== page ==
Halfords (LSE: HFD) downgraded, Carillion (LSE: CLLN) hit by construction fears.
After a few good days of rises, the FTSE 100 (UKX) wavered short of the 5,700 level this morning, falling 15 points in early trading to 5,672. That's still up 31 points on the week, though, and follows on from a strong seven days last week, which saw the UK's index of biggest shares throw off recent eurozone worries.
But a few individual downturns hit the FTSE indices today, partly driven by falling sentiment in the construction sector. We look at three early fallers...
Halfords Group (LSE: HFD) dropped 19.9p, for a 9% fall to 209p this morning, after Barclays (LSE: BARC) downgraded its price target for the shares. The new target of 350p is down on its previous level of 385p, but it's still way ahead of the current price, and it's still rated as "overweight" (which means "buy").
Still, any downgrade for a falling stock is usually met with selling-off, and coming after other City forecasts had been downgraded, the fears of an unsustainable dividend added to Halfords' woes. The shares are now down more than 40% over the past 12 months.
The fall puts the forecast dividend on a yield of 9.5% now, so there's room for it to be cut but still leave a decent payout.
A trading update from construction services company Carillion (LSE: CLLN) disappointed the market today, and the shares fell 11.5p (4%) to 271p.
The firm reiterated its belief that first-half revenues will be lower than in the same period last year, but told us that trading is still in line with expectations and that it is on track to achieve full-year profit estimates.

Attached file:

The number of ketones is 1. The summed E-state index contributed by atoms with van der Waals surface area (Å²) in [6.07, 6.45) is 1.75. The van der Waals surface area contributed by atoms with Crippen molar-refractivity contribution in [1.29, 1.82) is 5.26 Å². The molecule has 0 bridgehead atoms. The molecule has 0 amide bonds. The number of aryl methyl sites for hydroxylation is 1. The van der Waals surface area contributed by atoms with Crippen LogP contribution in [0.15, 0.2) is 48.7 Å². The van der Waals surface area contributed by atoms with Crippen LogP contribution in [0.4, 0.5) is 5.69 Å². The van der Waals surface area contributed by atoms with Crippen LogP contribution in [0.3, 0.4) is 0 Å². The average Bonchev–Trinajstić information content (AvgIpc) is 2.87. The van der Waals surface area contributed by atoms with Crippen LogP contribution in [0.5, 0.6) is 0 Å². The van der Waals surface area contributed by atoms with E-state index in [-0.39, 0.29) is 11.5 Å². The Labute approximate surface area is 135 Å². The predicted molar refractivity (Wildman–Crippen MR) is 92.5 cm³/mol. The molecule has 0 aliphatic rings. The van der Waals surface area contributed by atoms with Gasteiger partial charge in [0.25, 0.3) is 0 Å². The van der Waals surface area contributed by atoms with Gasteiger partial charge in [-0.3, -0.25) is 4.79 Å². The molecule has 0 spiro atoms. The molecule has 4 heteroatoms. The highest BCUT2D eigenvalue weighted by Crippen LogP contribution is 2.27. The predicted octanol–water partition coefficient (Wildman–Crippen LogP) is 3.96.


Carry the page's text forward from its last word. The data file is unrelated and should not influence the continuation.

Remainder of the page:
But the statement did say that market conditions remain "challenging", which is usually good for a few pennies off the price, and fears of a UK construction slowdown have helped send the shares down 30% over the past year.
Interior Services Group (LSE: ISG), also in the construction business, saw its shares plunge 10.5p (7.7%) to 125p after its pre-close trading statement was released.
Similarly to Carillion, the firm told us that trading for the year has been in line with expectations released in January, but that margins in the UK have been hit by competition.
Current City forecasts suggest a dividend yield of over 10%, but whether that is achievable or sustainable is something we shall have to wait to see.
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> Alan Oscroft does not own any shares mentioned in this article. The Motley Fool owns shares in Halfords.